Well, after a long time trying, I finally took an image of the the Rosette Nebula which I can be pleased about, instead of embarrassed.
We’ve had a little bit of luck with the weather, managing three Society field nights at The Oaks in January. This was a hot night with no need to wear any more than shorts and sleeveless shirt – quite a novelty at our field location, where it normally cools quickly after sunset.
Not much time was available to us, with sunset at 8.07, twilight ending at 9.41 and the Moon rising 11.12
I’ve had the ZWO camera for twelve months and have been very unsure how to set exposure and gain levels, so I’ve been reading up on the capabilities of the SharpCap software.
Lo and behold!
It has a smart feature which advises the best exposure and gain levels for the sky that night, to eliminate all the guesswork. After a few seconds work, during which I pointed the scope towards a relatively dark section of the sky, it advised the optimum settings (for that location; on that night; for my telescope; and for my camera) were an exposure of 85.760591 seconds with a gain of 210 and if I would just like to hit the “Apply” button it would kindly set it for me.
Off I went with SharpCap, live stacking 22 frames – of which it discarded four, probably due to the number of satellites passing across – although a couple more of the pesky objects still avoided the cut.
The early Moon rise put an end to image aquisition and we all had an early night!
The Rosette Nebula (Caldwell 49) is a large spherical H II region. The open cluster stars at its centre were formed from the nebula’s matter.
According to Wikipedia, the complex has the following NGC designations:
NGC 2237 – Part of the nebulous region (Also used to denote whole nebula)
NGC 2238 – Part of the nebulous region
NGC 2239 – Part of the nebulous region
NGC 2244 – The open cluster within the nebula (Caldwell 50)
NGC 2246 – Part of the nebulous region
Visual magnitude: +5.5
Apparent diameter: 80′ x 60′ (over 2 Lunar Diameters).
Actual diameter: 128 light years.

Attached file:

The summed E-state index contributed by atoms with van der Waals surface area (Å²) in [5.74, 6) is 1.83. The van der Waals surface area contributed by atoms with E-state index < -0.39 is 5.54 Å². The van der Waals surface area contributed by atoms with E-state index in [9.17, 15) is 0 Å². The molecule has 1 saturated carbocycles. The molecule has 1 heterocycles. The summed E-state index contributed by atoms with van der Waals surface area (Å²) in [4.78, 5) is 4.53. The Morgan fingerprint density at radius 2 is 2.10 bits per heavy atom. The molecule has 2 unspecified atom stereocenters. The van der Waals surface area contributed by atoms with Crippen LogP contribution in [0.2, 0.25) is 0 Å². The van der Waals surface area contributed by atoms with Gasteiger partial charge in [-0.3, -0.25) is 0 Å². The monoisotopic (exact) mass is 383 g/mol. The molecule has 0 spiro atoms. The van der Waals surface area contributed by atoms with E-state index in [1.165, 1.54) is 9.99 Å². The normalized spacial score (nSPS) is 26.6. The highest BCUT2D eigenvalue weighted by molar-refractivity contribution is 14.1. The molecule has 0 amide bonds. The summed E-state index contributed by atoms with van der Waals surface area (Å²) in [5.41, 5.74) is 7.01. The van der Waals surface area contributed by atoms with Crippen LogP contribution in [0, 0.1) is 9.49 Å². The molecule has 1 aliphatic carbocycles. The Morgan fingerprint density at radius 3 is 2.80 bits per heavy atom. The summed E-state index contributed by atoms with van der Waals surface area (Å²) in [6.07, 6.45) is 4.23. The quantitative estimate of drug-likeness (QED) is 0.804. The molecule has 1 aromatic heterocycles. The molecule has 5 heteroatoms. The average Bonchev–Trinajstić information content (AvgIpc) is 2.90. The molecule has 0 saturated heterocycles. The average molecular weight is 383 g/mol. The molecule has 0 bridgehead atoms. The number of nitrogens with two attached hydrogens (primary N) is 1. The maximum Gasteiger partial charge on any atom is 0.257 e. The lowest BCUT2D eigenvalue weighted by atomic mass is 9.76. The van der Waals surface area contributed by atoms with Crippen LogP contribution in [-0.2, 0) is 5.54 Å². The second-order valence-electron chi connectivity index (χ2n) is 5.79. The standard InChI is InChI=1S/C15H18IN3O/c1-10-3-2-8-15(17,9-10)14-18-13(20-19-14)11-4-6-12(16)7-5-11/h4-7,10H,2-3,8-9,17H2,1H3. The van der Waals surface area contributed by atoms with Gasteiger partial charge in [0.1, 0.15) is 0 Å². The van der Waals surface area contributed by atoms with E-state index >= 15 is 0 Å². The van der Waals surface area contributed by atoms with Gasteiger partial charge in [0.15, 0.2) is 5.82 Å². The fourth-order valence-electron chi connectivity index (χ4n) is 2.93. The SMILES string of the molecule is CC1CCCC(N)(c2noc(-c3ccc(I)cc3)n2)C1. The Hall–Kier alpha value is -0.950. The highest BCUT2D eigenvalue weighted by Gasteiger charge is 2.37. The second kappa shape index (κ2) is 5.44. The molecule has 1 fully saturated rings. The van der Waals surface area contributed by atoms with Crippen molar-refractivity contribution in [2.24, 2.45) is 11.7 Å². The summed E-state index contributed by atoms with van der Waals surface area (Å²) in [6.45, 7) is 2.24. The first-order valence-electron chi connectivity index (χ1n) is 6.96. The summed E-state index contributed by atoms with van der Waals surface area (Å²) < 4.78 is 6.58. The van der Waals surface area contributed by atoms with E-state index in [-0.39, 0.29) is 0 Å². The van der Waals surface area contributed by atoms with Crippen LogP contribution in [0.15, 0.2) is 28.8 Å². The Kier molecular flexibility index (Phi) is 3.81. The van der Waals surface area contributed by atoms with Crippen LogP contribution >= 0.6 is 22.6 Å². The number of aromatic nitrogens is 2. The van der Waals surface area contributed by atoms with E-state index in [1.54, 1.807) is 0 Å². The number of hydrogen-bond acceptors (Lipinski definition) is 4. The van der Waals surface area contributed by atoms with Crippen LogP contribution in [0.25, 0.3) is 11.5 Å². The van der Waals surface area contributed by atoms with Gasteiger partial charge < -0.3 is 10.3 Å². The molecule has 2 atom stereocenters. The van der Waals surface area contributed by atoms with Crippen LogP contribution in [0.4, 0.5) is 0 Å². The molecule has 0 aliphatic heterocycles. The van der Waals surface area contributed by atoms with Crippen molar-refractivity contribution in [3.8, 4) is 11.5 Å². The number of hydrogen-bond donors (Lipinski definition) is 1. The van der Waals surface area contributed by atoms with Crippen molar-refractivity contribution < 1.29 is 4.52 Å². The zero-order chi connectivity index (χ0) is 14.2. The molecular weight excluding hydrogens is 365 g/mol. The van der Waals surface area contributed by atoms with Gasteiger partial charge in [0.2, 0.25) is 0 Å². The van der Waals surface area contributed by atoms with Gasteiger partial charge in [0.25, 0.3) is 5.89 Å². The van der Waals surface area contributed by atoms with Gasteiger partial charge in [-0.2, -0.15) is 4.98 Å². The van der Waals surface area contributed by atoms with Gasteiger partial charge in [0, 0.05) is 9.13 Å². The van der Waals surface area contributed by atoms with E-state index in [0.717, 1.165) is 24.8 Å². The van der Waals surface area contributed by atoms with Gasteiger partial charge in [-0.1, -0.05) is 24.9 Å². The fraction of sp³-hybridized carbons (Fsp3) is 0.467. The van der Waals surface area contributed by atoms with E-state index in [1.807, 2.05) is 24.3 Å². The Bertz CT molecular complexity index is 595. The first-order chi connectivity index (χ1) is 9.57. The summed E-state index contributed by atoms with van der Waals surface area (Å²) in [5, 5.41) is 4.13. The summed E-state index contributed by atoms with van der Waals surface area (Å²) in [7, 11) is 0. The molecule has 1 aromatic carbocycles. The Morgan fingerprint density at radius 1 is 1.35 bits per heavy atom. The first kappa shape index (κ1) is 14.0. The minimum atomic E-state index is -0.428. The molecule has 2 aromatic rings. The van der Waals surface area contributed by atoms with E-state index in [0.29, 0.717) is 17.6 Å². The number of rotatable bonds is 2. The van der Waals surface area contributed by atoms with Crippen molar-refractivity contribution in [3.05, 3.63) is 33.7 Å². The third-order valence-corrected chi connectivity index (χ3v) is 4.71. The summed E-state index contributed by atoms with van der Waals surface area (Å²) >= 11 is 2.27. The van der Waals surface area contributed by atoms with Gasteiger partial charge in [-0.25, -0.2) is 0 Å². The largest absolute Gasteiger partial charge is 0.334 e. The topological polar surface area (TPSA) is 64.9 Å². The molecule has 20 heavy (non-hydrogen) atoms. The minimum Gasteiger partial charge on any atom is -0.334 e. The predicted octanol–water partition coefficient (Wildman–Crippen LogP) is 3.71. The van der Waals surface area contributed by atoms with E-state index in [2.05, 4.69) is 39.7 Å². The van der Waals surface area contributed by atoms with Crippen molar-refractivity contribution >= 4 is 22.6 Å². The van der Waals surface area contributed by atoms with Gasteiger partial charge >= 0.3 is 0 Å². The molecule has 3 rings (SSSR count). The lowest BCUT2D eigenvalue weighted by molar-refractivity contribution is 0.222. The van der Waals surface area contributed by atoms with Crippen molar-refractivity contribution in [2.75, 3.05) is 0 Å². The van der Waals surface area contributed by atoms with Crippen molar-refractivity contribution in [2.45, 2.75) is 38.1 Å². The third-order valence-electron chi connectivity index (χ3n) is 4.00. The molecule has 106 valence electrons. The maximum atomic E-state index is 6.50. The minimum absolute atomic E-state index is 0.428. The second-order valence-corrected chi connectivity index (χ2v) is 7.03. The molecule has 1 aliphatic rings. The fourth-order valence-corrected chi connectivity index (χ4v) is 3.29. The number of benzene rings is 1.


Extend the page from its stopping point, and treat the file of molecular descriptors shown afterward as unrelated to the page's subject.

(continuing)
Distance: 5,500 light years.
Altitude: 50° above northern horizon.
Exposure: 25.7 min: 18 @ 85.76 sec
Stacked: live 18 of 22
Location: The Oaks, NSW.
Sky: semi-dark rural.
Moonrise: 11.10 pm at which imaging ceased.
Image acquisition and live stacking software: SharpCap.
Image post-processing: GIMP.
Cropping: minor trim.
Trailing: only at high image zoom.
Imaging telescope: Skywatcher Esprit 120ED Super APO triplet refractor.
Focal length: 840 mm, focal ratio: f/7.
Imaging camera: ZWO ASI 071 MC Pro
Guiding: not essential.
Telescope mount: SkyWatcher EQ6-R.
Polar aligning method: QHYCCD PoleMaster.
Polar alignment error: ShatpCap estimated 1′ 57″
Field flattener: yes; filter: no.
I’m still having problems aligning my EQ6 mount, despite returning it to the manufacturer three times and now getting a replacement mount.
The Rosette “aligned” outside my telescope field of view but was visible in my finder and I was able to centre it.
Due to the very short optimal exposures recommended for CMOS cameras, it is no longer essential for me to use a guide camera. So I took the opportunity of available space to piggy back my unmodded 60D DSLR camera and take simultaneous wider angle shots of the same object.
The resulting image was: a different orientation; lots of stars; and a Nebula with different colour characterisics:
The bright object (far left) is the nebula IC 448.
Also visible are Collinder objects 97, 106 and 107.
[ZWO ASI071MC Pro]
Output Format=PNG files (*.png)
Frame Rate Limit=Maximum
White Bal (B)=50
White Bal (R)=50
Auto Exp Max Gain=300
Auto Exp Max Exp M S=30000
Auto Exp Target Brightness=100
Anti Dew Heater=Off
Display Black Point=0
Display MidTone Point=0.5
Display White Point=1
Images © R.Powell